Kim has been honored as a two-time recipient of the Order of Merit from the president of South Korea. He received the International Public Service Award and the Distinguished Alumnus Award from GSPIA in 2008 and 2009, respectively. A member of GSPIA’s Board of Visitors, Kim has helped to establish the University’s Korean Alumni Endowed Fund.

Betsy Porter served as the University of Pittsburgh’s director of admissions and financial aid for 24 years until her retirement at the end of June 2012. She earned her Doctor of Philosophy degree in higher education administration at the University of Pittsburgh in 1984.

Trained in elementary education, Porter became an associate director of admissions at Duquesne University in 1970. She joined Pitt in 1978 as senior associate director of the Office of Admissions and Financial Aid. During her tenure, Porter measurably exceeded enrollment goals, helping to elevate the University’s status through her shaping of Pitt’s undergraduate student population.

Through her membership in the National Association of College Admission Counseling (NACAC) and the College Board, Porter has shared her expertise in many capacities. She has been a speaker at numerous professional conferences, and her work has been published in such journals as The Admissions Strategist and The Journal of College Admission. 

Porter received the Pitt African American Alumni Council Sankofa Award for outstanding student support, the Direct Marketing Association’s Gold ECHO Award for Creativity, and the NACAC Editor’s Award. In 2000, the Office of Admissions and Financial Aid received the Provost’s Award for Service Excellence.
Porter established the George and Stella Seewald Scholarship Fund, which is part of the Chancellor’s 21st Century Scholarship Fund, in memory of her parents.

Cynthia K. Richey has been the director of the Mt. Lebanon Public Library since 1996. She earned her Bachelor of Arts degree in English writing from the University of Pittsburgh Kenneth P. Dietrich School of Arts and Sciences and her Master of Library Science degree from the School of Information Sciences in 1971 and 1972, respectively.

Richey began volunteering in libraries at age 13, and her professional career began with positions as a children’s librarian at the Pleasant Hills Public Library and the Carnegie Library of Pittsburgh’s Squirrel Hill branch. In 1983, Richey began working at the Mt. Lebanon Public Library, where she became head of children’s services in 1986.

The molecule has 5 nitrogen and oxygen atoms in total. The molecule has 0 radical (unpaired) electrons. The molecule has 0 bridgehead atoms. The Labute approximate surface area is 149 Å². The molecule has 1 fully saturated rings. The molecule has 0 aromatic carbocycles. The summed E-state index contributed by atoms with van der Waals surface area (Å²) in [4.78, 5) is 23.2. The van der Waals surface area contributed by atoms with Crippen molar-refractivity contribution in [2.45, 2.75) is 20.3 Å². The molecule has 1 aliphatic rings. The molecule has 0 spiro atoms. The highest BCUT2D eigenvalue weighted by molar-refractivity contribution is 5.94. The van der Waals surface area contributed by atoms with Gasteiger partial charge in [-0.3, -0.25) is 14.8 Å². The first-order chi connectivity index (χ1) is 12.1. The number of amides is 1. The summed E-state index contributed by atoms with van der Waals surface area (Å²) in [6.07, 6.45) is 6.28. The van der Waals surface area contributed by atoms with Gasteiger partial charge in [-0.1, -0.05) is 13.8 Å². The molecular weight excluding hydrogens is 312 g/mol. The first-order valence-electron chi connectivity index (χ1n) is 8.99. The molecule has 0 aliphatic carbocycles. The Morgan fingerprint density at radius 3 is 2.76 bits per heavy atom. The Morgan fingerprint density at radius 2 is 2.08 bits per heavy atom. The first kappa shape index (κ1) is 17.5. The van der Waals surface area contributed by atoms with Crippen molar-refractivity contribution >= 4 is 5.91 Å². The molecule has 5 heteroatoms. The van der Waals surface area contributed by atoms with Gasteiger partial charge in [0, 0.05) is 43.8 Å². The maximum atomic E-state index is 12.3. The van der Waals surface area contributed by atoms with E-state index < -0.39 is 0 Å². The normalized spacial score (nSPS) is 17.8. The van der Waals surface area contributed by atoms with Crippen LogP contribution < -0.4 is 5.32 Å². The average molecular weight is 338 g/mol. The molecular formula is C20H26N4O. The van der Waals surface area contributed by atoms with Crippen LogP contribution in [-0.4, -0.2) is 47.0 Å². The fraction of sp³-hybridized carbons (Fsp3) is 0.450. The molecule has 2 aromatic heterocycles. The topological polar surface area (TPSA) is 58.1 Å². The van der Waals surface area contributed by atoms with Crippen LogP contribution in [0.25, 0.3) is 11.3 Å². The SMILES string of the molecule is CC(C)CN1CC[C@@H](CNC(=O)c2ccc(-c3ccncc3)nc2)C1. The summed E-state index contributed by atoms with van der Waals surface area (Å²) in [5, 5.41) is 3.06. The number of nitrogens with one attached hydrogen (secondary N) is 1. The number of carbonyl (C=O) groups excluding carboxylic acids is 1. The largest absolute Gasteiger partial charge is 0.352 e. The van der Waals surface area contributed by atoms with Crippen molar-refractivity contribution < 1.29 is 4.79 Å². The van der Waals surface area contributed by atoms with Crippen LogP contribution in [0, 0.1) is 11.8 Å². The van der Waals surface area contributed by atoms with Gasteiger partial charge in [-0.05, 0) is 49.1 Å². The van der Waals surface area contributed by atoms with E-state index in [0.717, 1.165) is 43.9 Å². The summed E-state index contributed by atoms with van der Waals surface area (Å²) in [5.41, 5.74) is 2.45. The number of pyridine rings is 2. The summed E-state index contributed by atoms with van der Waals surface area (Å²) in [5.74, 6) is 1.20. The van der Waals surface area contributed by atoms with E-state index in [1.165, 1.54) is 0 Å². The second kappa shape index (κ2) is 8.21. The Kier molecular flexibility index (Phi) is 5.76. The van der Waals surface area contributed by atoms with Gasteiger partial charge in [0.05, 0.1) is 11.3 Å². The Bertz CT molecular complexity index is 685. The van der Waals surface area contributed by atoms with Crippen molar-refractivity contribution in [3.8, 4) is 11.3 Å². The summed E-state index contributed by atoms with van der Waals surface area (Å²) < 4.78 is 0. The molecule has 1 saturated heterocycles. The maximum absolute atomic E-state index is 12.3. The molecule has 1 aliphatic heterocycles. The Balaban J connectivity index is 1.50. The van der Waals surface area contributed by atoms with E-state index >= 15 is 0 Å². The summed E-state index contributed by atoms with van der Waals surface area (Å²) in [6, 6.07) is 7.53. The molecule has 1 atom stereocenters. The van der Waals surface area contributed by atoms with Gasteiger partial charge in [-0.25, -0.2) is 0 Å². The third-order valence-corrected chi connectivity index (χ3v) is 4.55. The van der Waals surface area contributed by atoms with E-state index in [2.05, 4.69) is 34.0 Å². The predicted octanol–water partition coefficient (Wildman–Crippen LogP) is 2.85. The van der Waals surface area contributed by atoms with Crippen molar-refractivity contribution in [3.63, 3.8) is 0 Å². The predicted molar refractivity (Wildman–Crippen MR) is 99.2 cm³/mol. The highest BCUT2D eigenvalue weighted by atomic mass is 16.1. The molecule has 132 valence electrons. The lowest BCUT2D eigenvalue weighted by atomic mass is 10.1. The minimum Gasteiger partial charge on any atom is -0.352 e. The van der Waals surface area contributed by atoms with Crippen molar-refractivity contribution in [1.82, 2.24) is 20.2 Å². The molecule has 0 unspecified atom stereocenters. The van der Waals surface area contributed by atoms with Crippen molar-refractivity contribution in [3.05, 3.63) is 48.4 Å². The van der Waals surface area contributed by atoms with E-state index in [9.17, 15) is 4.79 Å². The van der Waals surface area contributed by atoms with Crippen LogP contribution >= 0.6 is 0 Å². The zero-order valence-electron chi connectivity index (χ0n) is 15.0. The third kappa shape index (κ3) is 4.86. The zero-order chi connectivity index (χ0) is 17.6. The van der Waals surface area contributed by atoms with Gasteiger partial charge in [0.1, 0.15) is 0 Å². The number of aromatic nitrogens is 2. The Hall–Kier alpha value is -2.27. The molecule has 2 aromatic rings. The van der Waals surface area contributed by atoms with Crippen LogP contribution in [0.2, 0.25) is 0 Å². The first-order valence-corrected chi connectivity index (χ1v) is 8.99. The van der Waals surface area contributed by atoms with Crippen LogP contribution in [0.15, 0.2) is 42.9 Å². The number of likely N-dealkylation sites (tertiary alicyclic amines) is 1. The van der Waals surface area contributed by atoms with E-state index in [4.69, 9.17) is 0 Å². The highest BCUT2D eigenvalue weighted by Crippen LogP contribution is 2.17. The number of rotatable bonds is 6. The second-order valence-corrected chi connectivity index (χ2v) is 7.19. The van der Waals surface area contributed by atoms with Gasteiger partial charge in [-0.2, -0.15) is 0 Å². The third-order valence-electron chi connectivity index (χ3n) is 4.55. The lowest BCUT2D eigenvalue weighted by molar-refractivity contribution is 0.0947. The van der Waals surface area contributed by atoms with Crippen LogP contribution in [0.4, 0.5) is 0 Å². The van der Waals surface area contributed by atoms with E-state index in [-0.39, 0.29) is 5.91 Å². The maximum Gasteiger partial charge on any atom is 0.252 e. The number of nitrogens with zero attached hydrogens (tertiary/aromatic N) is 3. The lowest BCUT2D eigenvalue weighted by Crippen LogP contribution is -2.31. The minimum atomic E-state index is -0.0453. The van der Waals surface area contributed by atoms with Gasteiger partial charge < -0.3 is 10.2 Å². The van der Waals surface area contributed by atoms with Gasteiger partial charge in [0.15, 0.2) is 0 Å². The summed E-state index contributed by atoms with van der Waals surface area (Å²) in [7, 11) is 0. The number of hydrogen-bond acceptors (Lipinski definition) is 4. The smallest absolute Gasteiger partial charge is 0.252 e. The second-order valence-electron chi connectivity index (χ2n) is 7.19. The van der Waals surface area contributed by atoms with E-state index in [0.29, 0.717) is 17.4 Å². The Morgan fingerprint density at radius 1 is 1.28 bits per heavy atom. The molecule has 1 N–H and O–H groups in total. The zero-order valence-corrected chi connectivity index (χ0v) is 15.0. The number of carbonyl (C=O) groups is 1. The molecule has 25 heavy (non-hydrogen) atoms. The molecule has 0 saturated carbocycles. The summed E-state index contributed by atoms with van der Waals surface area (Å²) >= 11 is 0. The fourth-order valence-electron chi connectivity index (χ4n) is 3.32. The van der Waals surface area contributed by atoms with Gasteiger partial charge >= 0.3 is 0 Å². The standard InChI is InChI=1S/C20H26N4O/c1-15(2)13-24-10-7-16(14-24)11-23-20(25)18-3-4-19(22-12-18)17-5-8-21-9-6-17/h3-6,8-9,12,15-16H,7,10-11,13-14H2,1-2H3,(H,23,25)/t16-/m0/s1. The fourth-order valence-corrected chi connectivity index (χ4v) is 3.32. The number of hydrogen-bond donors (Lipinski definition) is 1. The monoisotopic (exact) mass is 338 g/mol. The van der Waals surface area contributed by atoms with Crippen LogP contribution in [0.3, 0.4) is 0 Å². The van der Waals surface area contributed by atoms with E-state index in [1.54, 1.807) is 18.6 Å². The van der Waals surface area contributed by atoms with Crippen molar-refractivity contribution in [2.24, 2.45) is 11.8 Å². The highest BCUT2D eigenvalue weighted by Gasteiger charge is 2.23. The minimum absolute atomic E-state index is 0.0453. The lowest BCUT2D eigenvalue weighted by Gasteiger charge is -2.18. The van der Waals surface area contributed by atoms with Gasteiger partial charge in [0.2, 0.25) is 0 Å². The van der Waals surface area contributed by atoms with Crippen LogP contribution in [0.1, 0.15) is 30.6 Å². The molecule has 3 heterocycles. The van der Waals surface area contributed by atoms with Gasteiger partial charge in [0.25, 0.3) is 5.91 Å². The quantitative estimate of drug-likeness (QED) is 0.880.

A respected leader, author, presenter, and advocate of libraries, Richey is a member of numerous boards and served as president of the Association for Library Service to Children, a division of the American Library Association, and the Pennsylvania Library Association (PaLA). She also served as chair of the prestigious Newbery Award Selection Committee and the Governor’s Advisory Council on Library Development.

In recognition of her professional contributions, Richey has received the PaLA Distinguished Service Award, The New York Times Librarian Award, and the Distinguished Alumni Award from Pitt’s School of Information Sciences.

Richey has demonstrated her commitment to higher education through generous financial support to a number of programs at the University of Pittsburgh, including the Cynthia K. and P. Jerome Richey Book Fund, which she established along with her husband, Jerry.

Jan E. Schnitzer is the founder and director of the San Diego, Calif.-based Proteogenomics Research Institute for Systems Medicine, which is advancing proteogenomic imaging with the goal of achieving medical discoveries more quickly. He earned his Doctor of Medicine degree from the University of Pittsburgh School of Medicine in 1985 and founded the institute in 2009.

After graduating from Pitt, Schnitzer accepted a postdoctoral fellowship in cell biology, which spurred him to pioneer vascular biotechnology research in the fight to eliminate cancer. His research projects have received more than $55 million in grant support from a variety of sources.